Fruitful to the End
November 20 | Bible in a Year: Ezekiel 14-15; James 2
Fruitful to the End
They will still bear fruit in old age, they will stay fresh and green.
READ PSALM 92:12–15
Although Lenore Dunlop was ninety-four years young, her mind was sharp, her smile was bright, and her contagious love for Jesus was felt by many. It wasn’t uncommon to find her in the company of the youth of our church; her presence and participation were sources of joy and encouragement. Lenore’s life was so vibrant that her death caught us off guard. Like a powerful runner, she sprinted across life’s finish line. Her energy and zeal were such that, just days before her death, she completed a sixteen-week course that focused on taking the message of Jesus to the peoples of the world.
The fruitful, God-honoring life of Lenore illustrates what’s seen in Psalm 92:12-15. This psalm describes the budding, blossoming, and fruit-bearing of those whose lives are rooted in a right relationship with God (vv. 12-13). The two trees pictured were valued for their fruit and wood, respectively; with these the psalmist captures a sense of vitality, prosperity, and usefulness. When we see in our lives the budding and blossoming fruit of loving, sharing, helping, and leading others to Christ, we should rejoice.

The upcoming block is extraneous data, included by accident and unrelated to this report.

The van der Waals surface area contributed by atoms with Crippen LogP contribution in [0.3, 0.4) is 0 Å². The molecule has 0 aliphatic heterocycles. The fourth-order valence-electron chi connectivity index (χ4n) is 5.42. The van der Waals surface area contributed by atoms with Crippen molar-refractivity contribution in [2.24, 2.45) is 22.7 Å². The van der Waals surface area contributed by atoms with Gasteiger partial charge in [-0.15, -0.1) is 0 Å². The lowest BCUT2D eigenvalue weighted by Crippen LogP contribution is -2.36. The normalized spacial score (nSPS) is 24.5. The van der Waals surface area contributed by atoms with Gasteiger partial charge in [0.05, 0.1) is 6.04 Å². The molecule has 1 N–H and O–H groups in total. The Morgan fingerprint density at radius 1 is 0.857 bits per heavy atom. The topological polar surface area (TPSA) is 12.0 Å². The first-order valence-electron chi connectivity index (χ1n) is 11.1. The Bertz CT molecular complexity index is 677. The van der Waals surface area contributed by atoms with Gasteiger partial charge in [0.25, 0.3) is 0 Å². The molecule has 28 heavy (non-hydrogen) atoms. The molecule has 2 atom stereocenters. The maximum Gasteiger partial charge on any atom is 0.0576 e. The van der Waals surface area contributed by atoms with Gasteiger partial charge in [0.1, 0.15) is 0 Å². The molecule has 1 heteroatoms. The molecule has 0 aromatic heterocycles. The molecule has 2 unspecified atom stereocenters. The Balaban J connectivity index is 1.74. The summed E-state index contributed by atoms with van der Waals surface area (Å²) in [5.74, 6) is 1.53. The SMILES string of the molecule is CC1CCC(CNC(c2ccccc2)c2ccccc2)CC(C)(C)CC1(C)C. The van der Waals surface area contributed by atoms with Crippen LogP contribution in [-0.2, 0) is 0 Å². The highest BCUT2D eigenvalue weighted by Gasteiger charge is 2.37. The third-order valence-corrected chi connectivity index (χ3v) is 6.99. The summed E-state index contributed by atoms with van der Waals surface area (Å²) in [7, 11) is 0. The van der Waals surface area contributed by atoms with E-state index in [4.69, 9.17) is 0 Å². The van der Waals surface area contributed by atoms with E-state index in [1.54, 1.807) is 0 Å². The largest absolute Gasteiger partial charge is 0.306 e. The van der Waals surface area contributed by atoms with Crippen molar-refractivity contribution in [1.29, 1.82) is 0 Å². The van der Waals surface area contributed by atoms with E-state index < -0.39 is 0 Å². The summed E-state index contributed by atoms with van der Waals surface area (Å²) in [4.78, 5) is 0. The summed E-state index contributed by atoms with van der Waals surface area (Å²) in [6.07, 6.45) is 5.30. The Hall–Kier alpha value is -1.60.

Even for those who may be labeled “senior” or “seasoned,” it’s never too late to take root and bear fruit. Lenore’s life was deeply rooted in God through Jesus and testifies to this and to God’s goodness (v. 15). Ours can too.
By Arthur Jackson
REFLECT & PRAY
Father, give me the strength to bear fruit that clearly demonstrates that my life is rooted in the life of Jesus, Your Son.
How does your life reflect the fruit found in a growing relationship with Jesus? What can you add or eliminate to help you grow?
Psalm 92 has this superscription: “A psalm. A song. For the Sabbath day.” This tells us the Israelites sang this praise song in public worship on the Sabbath day (vv. 1-3). According to the New Living Translation Study Bible, “Jewish tradition assigned one psalm to each day of the week: Sunday (Psalm 24), Monday (Psalm 48), Tuesday (Psalm 82), Wednesday (Psalm 94), Thursday (Psalm 81), Friday (Psalm 93), and the Sabbath (Psalm 92).” The Sabbath was a day God set apart for His people to rest and participate in community worship—celebrating His greatness in creation (Exodus 20:8-11; Leviticus 23:3) and remembering their deliverance from slavery in Egypt (Deuteronomy 5:6, 15). For the Israelites, long life was considered a reward and blessing from God (Deuteronomy 4:40; 5:33; 30:20). Psalm 92 celebrates that blessing, capturing the gratitude of those who’ve experienced a lifetime of walking with Him (vv. 5-15). K. T. Sim